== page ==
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How Can Parents Support Their Children During Exam Season?

Exams can be a challenging time for both children and parents, often accompanied by stress and anxiety. Your child’s normal sleep pattern may be disrupted, they may feel ill, their appetite can be affected, and they may be anxious or have periods of low mood. But there are strategies parents can use to help their children navigate exam-related pressure and also equip them with valuable skills to use when faced with other challenging situations in life…

It’s normal to feel nervous – 

Reassure your child that they are not the only one who will be worried, in fact, it’s a completely natural reaction. It may also be helpful to speak to your child’s school to find out if they have strategies in place to help children who are particularly struggling with stress, for example, mindfulness activities or revision classes.

Establish a positive mindset – 

Try and instil a positive mindset surrounding exams in general. Emphasise to your child that exams are not a measure of their worth, but an opportunity to showcase their knowledge and growth. Encourage them to set realistic goals and focus on personal progress rather than solely aiming for high grades. Reassure them that their efforts and hard work are valued, irrespective of the exam results they get.

Provide reassurance and avoid criticism – 

Create an environment where your child feels comfortable discussing their concerns and asking for guidance. Listen to them, acknowledge their feelings and offer advice, checking in regularly to gauge their progress. Congratulate them on what they’ve done already and let them know that failing isn’t the end of the world. Remind them that it’s ok to make mistakes and that learning is a gradual process.

There’s no such thing as a silly question – 

It’s important that your child feels they have people they can go to for advice during this stressful time. Encourage them to ask their teachers for help if there is something they are struggling with – that’s what they are there for! Also, talking to classmates about any problems they may encounter is another channel of support they can utilise.

Provide a quiet and organised environment – 

Designate a quiet and clutter free space for your child to study. A well-lit area away from distractions such as the television and excessive noise will help them to concentrate and take in information more easily. 

Time management and study techniques – 

Help your child to break down complex topics into manageable chunks. Encourage them to prioritise tasks and set realistic goals. Effective time management skills help to prevent procrastination and last-minute panic. Having ample time to revise thoroughly will help your child to approach their exams with confidence.

Encourage healthy lifestyle habits –

A healthy lifestyle plays a vital role in reducing stress and improving cognitive function. Make sure your child eats a healthy and balanced diet, drinks plenty of water, gets enough sleep and exercises regularly. Adequate rest and nutrition will boost their energy levels, enhance concentration and their general wellbeing. It is particularly important that your child has something to eat and drink before an exam, even if nerves are curbing their appetite, to keep them energised and focused.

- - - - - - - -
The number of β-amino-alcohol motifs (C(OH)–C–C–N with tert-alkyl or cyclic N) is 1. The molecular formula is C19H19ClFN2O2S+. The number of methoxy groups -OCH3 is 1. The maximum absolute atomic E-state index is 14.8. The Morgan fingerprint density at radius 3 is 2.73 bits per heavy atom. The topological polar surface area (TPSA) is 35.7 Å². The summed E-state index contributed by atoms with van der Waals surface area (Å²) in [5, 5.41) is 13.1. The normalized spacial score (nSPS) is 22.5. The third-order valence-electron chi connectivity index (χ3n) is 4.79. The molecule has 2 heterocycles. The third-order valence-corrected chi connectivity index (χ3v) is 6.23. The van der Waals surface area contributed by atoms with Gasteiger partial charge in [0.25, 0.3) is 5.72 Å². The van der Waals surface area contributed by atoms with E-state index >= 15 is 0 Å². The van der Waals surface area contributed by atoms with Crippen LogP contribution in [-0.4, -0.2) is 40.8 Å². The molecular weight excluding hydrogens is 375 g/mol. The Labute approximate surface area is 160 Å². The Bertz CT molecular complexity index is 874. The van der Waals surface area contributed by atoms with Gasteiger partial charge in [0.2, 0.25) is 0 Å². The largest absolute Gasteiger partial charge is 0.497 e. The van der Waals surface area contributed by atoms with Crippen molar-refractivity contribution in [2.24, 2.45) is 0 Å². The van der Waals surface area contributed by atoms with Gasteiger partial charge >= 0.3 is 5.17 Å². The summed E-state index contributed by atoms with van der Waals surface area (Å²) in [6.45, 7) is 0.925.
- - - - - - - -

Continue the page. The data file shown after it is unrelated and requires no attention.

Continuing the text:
Make sure they take time out – 

It is important for children to take a break from studying; it can be just as important as revising. Participating in sports, going for a walk, seeing friends, listening to calming music or watching a feel-good film, will provide a healthy balance and help reduce stress.

And relax – 

Practising breathing and relaxation techniques, and taking part in activities such as yoga can help children to stay in the moment and self-regulate. Sensory toys such as stress balls can also be useful in the classroom or on the way to school to help children calm their nervous system.

Tips for during the exam – 

Read instructions carefully: Emphasise the importance of reading things thoroughly before starting each section or question, this will help them to avoid missing crucial details and to understand what is required.

Use keywords: Teach your child to underline or highlight key words or phrases in questions. This can help them stay focused on what the question is asking and ensure they provide a relevant and concise answer.

Practice time management: Encourage your child to allocate a specific amount of time to each question or section in the exam. Remind them to keep an eye on the clock and move on if they’re spending too long on a single question, especially one they are finding challenging to answer. If they move on to one they are more comfortable with, it will build their confidence and when they return to the tricky question they may find it easier to tackle. 

Take breaks: Emphasise the importance of taking short breaks during long exams to help maintain focus and reduce fatigue. Encourage your child to stretch, take a few deep breaths, or close their eyes for a few moments, whatever helps. Yoga is great for breathing and relaxation.

Review and revise: Remind your child to use any remaining time at the end of the exam to review their answers and make any necessary revisions. Remind them to check for errors, clarify any unclear responses, and ensure they’ve answered all parts of each question.

Conclusion –

Most importantly, make sure your child knows that exams are not the be all and end all, and that exam results don’t represent everything that’s wonderful about them as a person. This will encourage them to develop a healthy attitude towards success and failure which will help them not only during exam season, but in all aspects of their life.